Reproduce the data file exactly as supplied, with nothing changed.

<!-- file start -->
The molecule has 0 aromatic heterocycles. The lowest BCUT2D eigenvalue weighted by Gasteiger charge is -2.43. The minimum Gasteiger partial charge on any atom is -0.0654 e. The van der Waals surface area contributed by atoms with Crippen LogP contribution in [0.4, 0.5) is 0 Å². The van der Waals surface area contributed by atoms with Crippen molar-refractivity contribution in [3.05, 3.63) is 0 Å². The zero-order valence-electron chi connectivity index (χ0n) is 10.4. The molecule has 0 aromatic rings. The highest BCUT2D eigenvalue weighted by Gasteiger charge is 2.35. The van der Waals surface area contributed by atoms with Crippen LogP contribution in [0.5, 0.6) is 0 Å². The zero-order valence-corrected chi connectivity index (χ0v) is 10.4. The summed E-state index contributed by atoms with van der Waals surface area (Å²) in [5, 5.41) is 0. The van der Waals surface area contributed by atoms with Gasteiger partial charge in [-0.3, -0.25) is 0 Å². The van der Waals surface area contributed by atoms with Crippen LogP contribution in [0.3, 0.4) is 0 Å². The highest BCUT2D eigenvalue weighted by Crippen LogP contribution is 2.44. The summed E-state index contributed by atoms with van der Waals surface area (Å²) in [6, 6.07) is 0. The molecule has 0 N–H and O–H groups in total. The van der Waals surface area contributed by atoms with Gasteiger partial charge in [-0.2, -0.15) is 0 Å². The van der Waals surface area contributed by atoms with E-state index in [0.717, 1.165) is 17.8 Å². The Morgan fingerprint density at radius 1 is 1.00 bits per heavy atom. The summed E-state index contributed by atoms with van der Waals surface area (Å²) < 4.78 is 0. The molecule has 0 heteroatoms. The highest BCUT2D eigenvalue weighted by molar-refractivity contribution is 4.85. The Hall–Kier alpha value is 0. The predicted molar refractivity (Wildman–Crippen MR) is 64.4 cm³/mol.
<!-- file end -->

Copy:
The molecule has 0 aromatic heterocycles. The lowest BCUT2D eigenvalue weighted by Gasteiger charge is -2.43. The minimum Gasteiger partial charge on any atom is -0.0654 e. The van der Waals surface area contributed by atoms with Crippen LogP contribution in [0.4, 0.5) is 0 Å². The van der Waals surface area contributed by atoms with Crippen molar-refractivity contribution in [3.05, 3.63) is 0 Å². The zero-order valence-electron chi connectivity index (χ0n) is 10.4. The molecule has 0 aromatic rings. The highest BCUT2D eigenvalue weighted by Gasteiger charge is 2.35. The van der Waals surface area contributed by atoms with Crippen LogP contribution in [0.5, 0.6) is 0 Å². The zero-order valence-corrected chi connectivity index (χ0v) is 10.4. The summed E-state index contributed by atoms with van der Waals surface area (Å²) in [5, 5.41) is 0. The van der Waals surface area contributed by atoms with Gasteiger partial charge in [-0.3, -0.25) is 0 Å². The van der Waals surface area contributed by atoms with Crippen LogP contribution in [0.3, 0.4) is 0 Å². The highest BCUT2D eigenvalue weighted by Crippen LogP contribution is 2.44. The summed E-state index contributed by atoms with van der Waals surface area (Å²) in [6, 6.07) is 0. The molecule has 0 N–H and O–H groups in total. The van der Waals surface area contributed by atoms with Gasteiger partial charge in [-0.2, -0.15) is 0 Å². The van der Waals surface area contributed by atoms with E-state index in [0.717, 1.165) is 17.8 Å². The Morgan fingerprint density at radius 1 is 1.00 bits per heavy atom. The summed E-state index contributed by atoms with van der Waals surface area (Å²) < 4.78 is 0. The molecule has 0 heteroatoms. The highest BCUT2D eigenvalue weighted by molar-refractivity contribution is 4.85. The Hall–Kier alpha value is 0. The predicted molar refractivity (Wildman–Crippen MR) is 64.4 cm³/mol.